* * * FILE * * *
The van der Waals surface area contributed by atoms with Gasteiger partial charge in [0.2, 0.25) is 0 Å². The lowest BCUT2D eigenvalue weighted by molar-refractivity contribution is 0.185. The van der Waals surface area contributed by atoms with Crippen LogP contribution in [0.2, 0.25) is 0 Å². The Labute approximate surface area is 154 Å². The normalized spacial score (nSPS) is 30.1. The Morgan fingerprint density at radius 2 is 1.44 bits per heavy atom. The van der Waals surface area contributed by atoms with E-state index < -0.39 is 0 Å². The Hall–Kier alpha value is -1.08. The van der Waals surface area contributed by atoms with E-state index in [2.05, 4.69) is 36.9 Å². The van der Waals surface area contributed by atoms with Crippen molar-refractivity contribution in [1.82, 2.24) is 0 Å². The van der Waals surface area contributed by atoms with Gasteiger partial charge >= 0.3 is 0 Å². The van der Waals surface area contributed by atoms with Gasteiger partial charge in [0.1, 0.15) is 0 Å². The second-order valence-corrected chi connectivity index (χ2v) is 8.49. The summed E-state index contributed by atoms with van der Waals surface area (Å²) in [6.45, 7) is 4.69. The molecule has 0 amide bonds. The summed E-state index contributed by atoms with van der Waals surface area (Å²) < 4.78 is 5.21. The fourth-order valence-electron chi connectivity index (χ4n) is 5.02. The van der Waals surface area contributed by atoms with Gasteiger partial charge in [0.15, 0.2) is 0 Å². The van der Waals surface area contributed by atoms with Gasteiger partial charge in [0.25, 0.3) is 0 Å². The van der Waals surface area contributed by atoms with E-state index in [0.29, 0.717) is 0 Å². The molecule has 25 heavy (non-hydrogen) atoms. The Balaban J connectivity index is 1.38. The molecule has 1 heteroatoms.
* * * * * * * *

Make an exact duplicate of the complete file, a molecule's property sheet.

The van der Waals surface area contributed by atoms with Gasteiger partial charge in [0.2, 0.25) is 0 Å². The lowest BCUT2D eigenvalue weighted by molar-refractivity contribution is 0.185. The van der Waals surface area contributed by atoms with Crippen LogP contribution in [0.2, 0.25) is 0 Å². The Labute approximate surface area is 154 Å². The normalized spacial score (nSPS) is 30.1. The Morgan fingerprint density at radius 2 is 1.44 bits per heavy atom. The van der Waals surface area contributed by atoms with E-state index < -0.39 is 0 Å². The Hall–Kier alpha value is -1.08. The van der Waals surface area contributed by atoms with E-state index in [2.05, 4.69) is 36.9 Å². The van der Waals surface area contributed by atoms with Crippen molar-refractivity contribution in [1.82, 2.24) is 0 Å². The van der Waals surface area contributed by atoms with Gasteiger partial charge >= 0.3 is 0 Å². The van der Waals surface area contributed by atoms with Gasteiger partial charge in [0.1, 0.15) is 0 Å². The second-order valence-corrected chi connectivity index (χ2v) is 8.49. The summed E-state index contributed by atoms with van der Waals surface area (Å²) in [6.45, 7) is 4.69. The molecule has 0 amide bonds. The summed E-state index contributed by atoms with van der Waals surface area (Å²) < 4.78 is 5.21. The fourth-order valence-electron chi connectivity index (χ4n) is 5.02. The van der Waals surface area contributed by atoms with Gasteiger partial charge in [0.15, 0.2) is 0 Å². The van der Waals surface area contributed by atoms with Gasteiger partial charge in [0.25, 0.3) is 0 Å². The van der Waals surface area contributed by atoms with E-state index in [0.29, 0.717) is 0 Å². The molecule has 25 heavy (non-hydrogen) atoms. The Balaban J connectivity index is 1.38. The molecule has 1 heteroatoms.